or
"A well regulated militia being necessary to the security of a free state, the right of the people to keep and bear arms shall not be infringed."
not
"A well regulated militia being necessary to the security of a free state, the right of the people to keep and bear arms shall not be infringed, unless the guns are scary looking."
 
2013-01-23 04:57:44 PM

joness0154: No. The 4th Amendment was specifically written to prevent authoritarian bullshiat like this.

If this means a few illegal handguns slip through the cracks, so be it. You want to live in a world like Gattaca?


I think you have no perspective whatsoever if you think this is just a skip and a jump from a dystopian police state.

PsiChick: The NYPD's track record with civilian safety. And by 'civilian safety' I mean 'number of civilians shot dead because of Officers Twitchy, Racist, and Asshole'.


That... is a legit concern. They're not known for their quality work, as a group.

BraveNewCheneyWorld: In what way is it sufficiently different?


For one, these machines are more likely to be used to scan individuals while they are in public places or government property, not in their homes. Looking at me is different than looking into my house.

Additionally, whether or not this carries weight with the law or not I won't speculate, but one is looking for deadly weapons, and the other weed.
 
2013-01-23 04:58:30 PM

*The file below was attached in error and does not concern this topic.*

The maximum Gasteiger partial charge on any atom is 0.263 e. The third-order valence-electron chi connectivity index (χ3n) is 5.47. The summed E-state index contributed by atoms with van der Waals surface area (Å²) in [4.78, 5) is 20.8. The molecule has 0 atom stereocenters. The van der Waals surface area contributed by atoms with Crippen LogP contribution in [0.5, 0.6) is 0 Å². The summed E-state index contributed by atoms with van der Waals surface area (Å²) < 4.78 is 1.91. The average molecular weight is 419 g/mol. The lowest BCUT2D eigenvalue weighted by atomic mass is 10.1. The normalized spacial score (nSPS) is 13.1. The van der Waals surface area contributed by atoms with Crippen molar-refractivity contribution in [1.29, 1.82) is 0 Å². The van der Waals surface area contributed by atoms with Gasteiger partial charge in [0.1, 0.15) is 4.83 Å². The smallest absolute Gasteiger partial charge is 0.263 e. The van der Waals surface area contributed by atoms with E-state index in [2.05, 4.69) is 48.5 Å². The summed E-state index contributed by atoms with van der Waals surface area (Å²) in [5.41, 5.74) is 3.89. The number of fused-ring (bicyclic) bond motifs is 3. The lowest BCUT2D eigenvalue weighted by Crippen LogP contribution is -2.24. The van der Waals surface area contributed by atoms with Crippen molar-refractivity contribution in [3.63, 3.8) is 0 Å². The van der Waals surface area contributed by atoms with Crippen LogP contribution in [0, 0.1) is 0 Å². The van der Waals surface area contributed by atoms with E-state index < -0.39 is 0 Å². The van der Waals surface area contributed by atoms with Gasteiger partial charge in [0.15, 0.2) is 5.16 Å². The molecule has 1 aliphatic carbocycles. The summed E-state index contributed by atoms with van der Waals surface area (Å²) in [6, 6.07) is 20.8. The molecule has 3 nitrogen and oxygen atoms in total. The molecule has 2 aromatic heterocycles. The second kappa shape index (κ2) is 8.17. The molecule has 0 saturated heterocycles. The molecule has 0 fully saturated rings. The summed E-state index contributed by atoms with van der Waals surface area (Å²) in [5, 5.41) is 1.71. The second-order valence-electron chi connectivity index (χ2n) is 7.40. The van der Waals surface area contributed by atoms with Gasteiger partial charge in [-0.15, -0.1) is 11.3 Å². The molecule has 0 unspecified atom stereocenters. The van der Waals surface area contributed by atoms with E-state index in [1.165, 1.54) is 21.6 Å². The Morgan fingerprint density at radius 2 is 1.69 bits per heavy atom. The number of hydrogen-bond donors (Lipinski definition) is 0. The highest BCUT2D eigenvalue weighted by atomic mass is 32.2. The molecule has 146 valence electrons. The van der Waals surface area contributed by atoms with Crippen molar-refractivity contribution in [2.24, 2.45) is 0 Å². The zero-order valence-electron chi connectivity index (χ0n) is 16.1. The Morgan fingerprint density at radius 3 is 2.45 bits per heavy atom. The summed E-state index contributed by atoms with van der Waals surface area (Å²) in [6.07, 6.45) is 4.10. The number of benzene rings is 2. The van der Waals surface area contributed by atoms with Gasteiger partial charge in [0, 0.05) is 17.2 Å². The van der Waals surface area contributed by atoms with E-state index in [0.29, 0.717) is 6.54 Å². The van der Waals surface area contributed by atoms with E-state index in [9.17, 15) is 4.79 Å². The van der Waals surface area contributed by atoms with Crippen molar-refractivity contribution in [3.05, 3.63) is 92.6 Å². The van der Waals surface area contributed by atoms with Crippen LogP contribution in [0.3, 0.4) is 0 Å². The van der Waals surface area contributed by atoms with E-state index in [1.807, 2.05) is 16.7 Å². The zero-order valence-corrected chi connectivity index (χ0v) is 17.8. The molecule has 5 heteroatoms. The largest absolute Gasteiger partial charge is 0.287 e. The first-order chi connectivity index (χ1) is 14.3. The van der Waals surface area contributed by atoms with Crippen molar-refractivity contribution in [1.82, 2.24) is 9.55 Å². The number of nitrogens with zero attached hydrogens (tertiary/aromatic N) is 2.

LasersHurt: redmid17: No we don't. We rely on case law. SCOTUS already ruled that using infrared scanners to find grow operations was illegal without a warrant. This is identical except they target people, not houses. There is a reason we don't "update" amendments.

I would argue that using a passive system to detect weapons on an individual is sufficiently different to warrant review.

And the only reason we don't "update" amendments is because we're stupid. A stagnant government will fail EVERY time.


You would argue incorrectly. The reason we don't update amendments is because we have case law and precedents. It would be a waste of time to try and amend the BOR for every case and the constitution itself would become a bloated mass of legal decisions and laws. The current system works fine.
 
2013-01-23 04:59:30 PM

dittybopper: Weaver95: Ivo Shandor: Weaver95: that's ok, I wasn't using my freedom anyways. I wonder if you can sterilize people with this thing? crank it up, zap sperm from 10 meters out and go cruising around the streets with it.

It appears to be a passive device, like a thermal imaging camera but looking at a different section of the electromagnetic spectrum. The privacy concerns are valid, but the only health risk is an indirect one from high-velocity lead poisoning.